12 November 2012

Think Like A Lawyer

by Chrissy Giuliano, 3L Contributor

Think like a lawyer: The one thing every professor first year said we would learn. When I first heard this phrase during orientation, I had no idea what it meant. As my first year dragged on, I developed a jaded view of the phrase, believing that it had no real meaning. I thought professors lorded the phrase over us as a way to make the law seem mysterious or because their law professors lorded it over them. So, what does “think like a lawyer” actually mean?
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            After two and half years of law school, I am happy to say that I have shaken off my jaded view and found meaning in thinking like a lawyer. Obvious as it may be, the phrase refers to a thought process we continuously develop over time. It enables us to identify more than one side to an issue. There is no denying that law school changes you as a person. Aside from becoming disturbingly excited over hornbooks and study supplements, we start to understand just how different law school is from other academic endeavors as we question what were once clear-cut matters. Sometimes it is hard to shut off this thought process, especially when with friends outside of law school who do not care what the word “reasonable” means. To them, that’s why dictionaries exist.
In my quest to figure out what it means to “think like a lawyer,” I turned to Duquesne Law’s own professors for insight.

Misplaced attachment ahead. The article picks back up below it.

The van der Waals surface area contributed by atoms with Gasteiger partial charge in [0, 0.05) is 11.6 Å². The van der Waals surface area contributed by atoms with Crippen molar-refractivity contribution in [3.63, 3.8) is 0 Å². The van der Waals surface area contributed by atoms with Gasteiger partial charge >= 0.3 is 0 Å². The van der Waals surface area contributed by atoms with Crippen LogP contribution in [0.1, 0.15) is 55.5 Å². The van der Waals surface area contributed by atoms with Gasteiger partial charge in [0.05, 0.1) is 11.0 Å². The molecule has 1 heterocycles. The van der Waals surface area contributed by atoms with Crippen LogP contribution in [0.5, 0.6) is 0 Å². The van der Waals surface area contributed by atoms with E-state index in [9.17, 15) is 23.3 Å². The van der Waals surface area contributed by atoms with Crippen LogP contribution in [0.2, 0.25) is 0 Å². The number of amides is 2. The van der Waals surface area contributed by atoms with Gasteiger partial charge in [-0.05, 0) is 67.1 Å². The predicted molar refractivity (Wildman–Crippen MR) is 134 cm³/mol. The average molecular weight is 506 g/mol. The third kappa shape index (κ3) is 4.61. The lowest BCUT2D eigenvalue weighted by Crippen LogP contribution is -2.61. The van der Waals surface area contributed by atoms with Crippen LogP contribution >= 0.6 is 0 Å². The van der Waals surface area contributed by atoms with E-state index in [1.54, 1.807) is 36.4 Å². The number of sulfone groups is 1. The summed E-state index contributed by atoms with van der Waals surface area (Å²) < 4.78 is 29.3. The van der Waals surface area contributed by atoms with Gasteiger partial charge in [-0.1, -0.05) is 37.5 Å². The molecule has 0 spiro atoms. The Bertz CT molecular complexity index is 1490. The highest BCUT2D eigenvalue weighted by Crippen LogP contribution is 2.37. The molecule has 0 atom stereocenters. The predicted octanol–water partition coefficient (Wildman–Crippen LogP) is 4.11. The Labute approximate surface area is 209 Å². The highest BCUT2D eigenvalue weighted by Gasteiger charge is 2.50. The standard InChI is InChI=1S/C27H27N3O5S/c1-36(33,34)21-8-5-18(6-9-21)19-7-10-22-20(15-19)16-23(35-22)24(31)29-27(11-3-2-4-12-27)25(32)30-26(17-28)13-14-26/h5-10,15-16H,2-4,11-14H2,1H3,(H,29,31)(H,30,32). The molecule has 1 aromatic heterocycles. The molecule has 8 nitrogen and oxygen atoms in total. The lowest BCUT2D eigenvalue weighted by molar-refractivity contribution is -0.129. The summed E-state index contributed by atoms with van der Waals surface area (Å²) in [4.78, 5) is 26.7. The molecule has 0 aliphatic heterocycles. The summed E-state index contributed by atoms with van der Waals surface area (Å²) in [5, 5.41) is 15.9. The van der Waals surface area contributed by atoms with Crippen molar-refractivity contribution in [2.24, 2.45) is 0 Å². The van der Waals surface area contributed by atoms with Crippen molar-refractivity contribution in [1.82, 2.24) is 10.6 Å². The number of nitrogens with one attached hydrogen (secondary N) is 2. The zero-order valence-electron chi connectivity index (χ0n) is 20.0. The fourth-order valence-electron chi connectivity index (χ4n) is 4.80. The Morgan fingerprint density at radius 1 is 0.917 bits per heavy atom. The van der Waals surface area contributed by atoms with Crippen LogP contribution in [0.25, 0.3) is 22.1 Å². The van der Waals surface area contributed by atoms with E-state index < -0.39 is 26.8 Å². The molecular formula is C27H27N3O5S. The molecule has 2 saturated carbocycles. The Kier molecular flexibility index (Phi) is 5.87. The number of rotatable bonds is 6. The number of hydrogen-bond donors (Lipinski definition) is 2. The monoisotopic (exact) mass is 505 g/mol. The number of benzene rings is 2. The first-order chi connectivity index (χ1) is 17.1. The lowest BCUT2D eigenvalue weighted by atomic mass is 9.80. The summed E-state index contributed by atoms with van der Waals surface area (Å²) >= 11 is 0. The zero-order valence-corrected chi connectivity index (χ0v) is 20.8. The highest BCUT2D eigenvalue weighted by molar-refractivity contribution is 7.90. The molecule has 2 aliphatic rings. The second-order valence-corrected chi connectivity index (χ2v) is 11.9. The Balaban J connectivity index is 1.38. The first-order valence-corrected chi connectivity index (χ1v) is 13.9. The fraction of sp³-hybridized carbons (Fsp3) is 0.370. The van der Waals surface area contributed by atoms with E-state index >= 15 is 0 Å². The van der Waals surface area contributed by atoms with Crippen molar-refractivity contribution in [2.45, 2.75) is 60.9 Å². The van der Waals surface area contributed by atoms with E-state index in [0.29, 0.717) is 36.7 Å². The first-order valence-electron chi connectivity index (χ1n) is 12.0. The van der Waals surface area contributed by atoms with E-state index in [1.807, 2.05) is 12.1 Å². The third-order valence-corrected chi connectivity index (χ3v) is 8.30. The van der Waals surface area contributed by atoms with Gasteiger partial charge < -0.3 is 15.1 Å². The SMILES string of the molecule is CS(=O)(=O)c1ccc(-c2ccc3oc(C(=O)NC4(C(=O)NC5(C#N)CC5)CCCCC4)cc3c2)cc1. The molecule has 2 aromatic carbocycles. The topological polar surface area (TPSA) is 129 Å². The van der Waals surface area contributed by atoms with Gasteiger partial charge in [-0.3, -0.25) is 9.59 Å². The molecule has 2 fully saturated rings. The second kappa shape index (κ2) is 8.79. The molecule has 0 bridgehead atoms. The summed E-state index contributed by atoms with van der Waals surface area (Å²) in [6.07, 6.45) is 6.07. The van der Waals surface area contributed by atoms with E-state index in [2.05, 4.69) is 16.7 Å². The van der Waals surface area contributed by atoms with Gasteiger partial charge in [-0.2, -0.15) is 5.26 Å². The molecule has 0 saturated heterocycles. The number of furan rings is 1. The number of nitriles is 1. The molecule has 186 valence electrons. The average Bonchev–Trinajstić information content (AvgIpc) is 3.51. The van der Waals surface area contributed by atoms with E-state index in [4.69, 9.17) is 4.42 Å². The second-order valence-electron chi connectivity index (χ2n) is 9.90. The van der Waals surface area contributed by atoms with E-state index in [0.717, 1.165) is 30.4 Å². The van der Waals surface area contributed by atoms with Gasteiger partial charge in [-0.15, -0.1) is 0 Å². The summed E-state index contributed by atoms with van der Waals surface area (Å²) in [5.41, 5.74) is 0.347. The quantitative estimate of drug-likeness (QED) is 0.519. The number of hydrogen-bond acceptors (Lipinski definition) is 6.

“‘A lawyer is trained for two things and two things only. To clarify - that's one. And to confuse - that's the other. He does whichever is to his client's advantage,’” said Jacob Rooksby, assistant professor of intellectual property, quoting the fictional presidential candidate, Hal Philip Walker, in Robert Altman's 1975 classic Nashville. While Professor Rooksby acknowledged the cynicism, he added, “The lawyer's craft always involves interweaving critical reasoning with strategic thought.” 
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Associate Dean Jane Campbell Moriarty believes thinking like a lawyer is “both a method and a practice.” This is exercised “when we deconstruct a problem, an idea, a document or an argument to tease out its strengths, weaknesses, and potential inconsistencies.”
With attention to detail and persistence of thought, “really good lawyers . . . maintain an open mind and a belief that they are life-long learners,” Dean Moriarty said.   
Thinking like a lawyer has no single meaning. As we continue in our education and future careers as lawyers, we must have our own personal sense of what it means. I challenge everyone to graduate from law school with that sense. If we do, we will take something with us from first year that is more valuable than recounting the facts from Palsgraff. And in the spirit of Dean Moriarty’s thoughts, may you never stop learning how to think like a lawyer.

Chrissy Giuliano is a third-year law student at Duquesne and the editor-in-chief of Duquesne Law Review.